Nicholson touted as one of top safeties ever at OU
NORMAN, Okla. -- There was only one spot up for grabs on Oklahoma's vaunted defense when Donte Nicholson arrived on campus in the spring. Strong safety wasn't one of them.
That didn't matter much to the junior college transfer from California.
"I came in and wanted to play as soon as possible," Nicholson said. "I wanted to get out there on the field and show what I could do."
After a spring of watching the 6-foot-2, 210-pounder emerge as a dominant player, coaches had no choice but to yield to the obvious. They inserted Nicholson into the starting lineup and slid incumbent Eric Bassey over to a reserve role at cornerback.
Since then, Nicholson has earned nothing but praise for his quick adjustment to the Sooners' defensive scheme and his dazzling physical gifts. He's even gotten a little bigger -- Nicholson is probably a T-bone shy of 220 now.
"All indications in practices and scrimmages is that he's a very solid player," coach Bob Stoops said. "Donte can really have an impact for us at that position."
Nicholson has been so impressive that he's even drawn comparisons to former Sooners All-American and current Dallas Cowboy Roy Williams. Stoops calls Nicholson the most "natural" safety he's had since he's been in Norman, including Williams on that list.
"I reject that. I'm not Roy," Nicholson said, vigorously shaking his head. "There's never going to be another Roy Williams to come through here."
Maybe not. But the No. 1-ranked Sooners are eager to show off what they've found in the All-America transfer from Mount San Antonio Junior College in Walnut, Calif. He'll get his first start Saturday against North Texas.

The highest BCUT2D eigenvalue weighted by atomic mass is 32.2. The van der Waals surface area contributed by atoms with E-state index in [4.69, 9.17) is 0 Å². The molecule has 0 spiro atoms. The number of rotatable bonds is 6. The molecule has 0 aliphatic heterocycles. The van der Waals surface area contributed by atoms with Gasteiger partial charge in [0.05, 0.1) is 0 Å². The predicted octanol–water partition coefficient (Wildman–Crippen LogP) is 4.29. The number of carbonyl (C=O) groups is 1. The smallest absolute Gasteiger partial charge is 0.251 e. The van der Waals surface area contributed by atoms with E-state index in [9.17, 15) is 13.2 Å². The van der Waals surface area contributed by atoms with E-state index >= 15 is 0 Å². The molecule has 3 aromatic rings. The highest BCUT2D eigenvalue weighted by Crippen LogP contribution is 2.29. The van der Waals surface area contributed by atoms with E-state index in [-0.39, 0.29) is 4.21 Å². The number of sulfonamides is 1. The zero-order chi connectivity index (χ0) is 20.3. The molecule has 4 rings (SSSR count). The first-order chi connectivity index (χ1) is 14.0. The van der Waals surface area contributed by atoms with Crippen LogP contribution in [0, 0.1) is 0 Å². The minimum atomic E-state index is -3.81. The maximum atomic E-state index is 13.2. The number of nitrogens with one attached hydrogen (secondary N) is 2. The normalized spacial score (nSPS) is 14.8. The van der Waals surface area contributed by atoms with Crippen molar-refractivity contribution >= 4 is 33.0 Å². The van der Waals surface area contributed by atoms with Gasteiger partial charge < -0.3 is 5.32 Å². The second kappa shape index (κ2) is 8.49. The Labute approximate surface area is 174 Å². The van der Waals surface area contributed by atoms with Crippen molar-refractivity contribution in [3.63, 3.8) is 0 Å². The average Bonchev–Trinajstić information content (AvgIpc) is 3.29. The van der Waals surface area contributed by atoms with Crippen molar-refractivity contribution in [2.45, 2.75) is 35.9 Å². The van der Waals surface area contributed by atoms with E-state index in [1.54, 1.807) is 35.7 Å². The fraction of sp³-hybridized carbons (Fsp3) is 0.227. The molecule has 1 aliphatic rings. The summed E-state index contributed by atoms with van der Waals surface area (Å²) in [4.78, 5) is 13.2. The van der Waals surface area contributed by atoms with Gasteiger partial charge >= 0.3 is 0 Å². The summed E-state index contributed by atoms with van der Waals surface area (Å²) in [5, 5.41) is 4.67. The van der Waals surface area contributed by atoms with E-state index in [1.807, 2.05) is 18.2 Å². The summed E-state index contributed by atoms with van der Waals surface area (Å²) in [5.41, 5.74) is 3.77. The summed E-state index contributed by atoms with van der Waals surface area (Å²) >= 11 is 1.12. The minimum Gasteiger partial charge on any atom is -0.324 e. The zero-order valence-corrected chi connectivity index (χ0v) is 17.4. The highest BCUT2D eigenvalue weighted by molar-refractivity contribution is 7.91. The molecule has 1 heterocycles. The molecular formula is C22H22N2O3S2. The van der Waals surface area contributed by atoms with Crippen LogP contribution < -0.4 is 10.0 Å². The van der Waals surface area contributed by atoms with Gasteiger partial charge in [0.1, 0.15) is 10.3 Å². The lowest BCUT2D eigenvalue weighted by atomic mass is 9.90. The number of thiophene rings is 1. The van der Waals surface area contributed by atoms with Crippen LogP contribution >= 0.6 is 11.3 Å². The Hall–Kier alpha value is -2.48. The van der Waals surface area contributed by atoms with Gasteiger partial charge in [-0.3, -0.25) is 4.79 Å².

"Donte is going to bring a physical presence and he has tremendous instincts," co-defensive coordinator Brent Venables said. "He's fit in right away. Donte's a natural out there."
Nicholson, who led his team in tackles as a freshman and sophomore, chose Oklahoma over Arizona State and quickly enrolled in school for the spring semester.
The signing of Nicholson was a coup for the Sooners, who needed depth and experience in their secondary. Still, earning a starting spot on one of the nation's formidable defensive units -- one that returned 10 starters -- figured to be tough to come by.
Bassey, at a leaner 6-1 and 197 pounds, is one of the team's fastest players and had the fourth-best season for tackles for loss in Sooners history last year. He was a solid strong safety, but probably a better fit at corner, where there's less physical demands.
Nicholson helped his cause by quickly making an impression in spring practices, applying fierce hits on any player who ventured into his area and showing an uncanny knack for always being around the ball. His highly touted teammates took notice.
"He's done an exceptional job," said defensive end Dan Cody. "Donte just goes out there and will stick his nose in it. We want those pit bull-types like him out there."
So in a case of the rich getting richer, the nation's 10th-ranked defense last season may have gotten even better with the addition of Nicholson.
And it's not like they needed much help.
This story is from ESPN.com's automated news wire. Wire index
MORE COLLEGE FOOTBALL HEADLINES
- Texas hires search committee for new coach
- Huskies investigate alleged recruiting violations
- Florida, Michigan to kick off '17 in Arlington
- N.D., Purdue add games, move '14 to Indy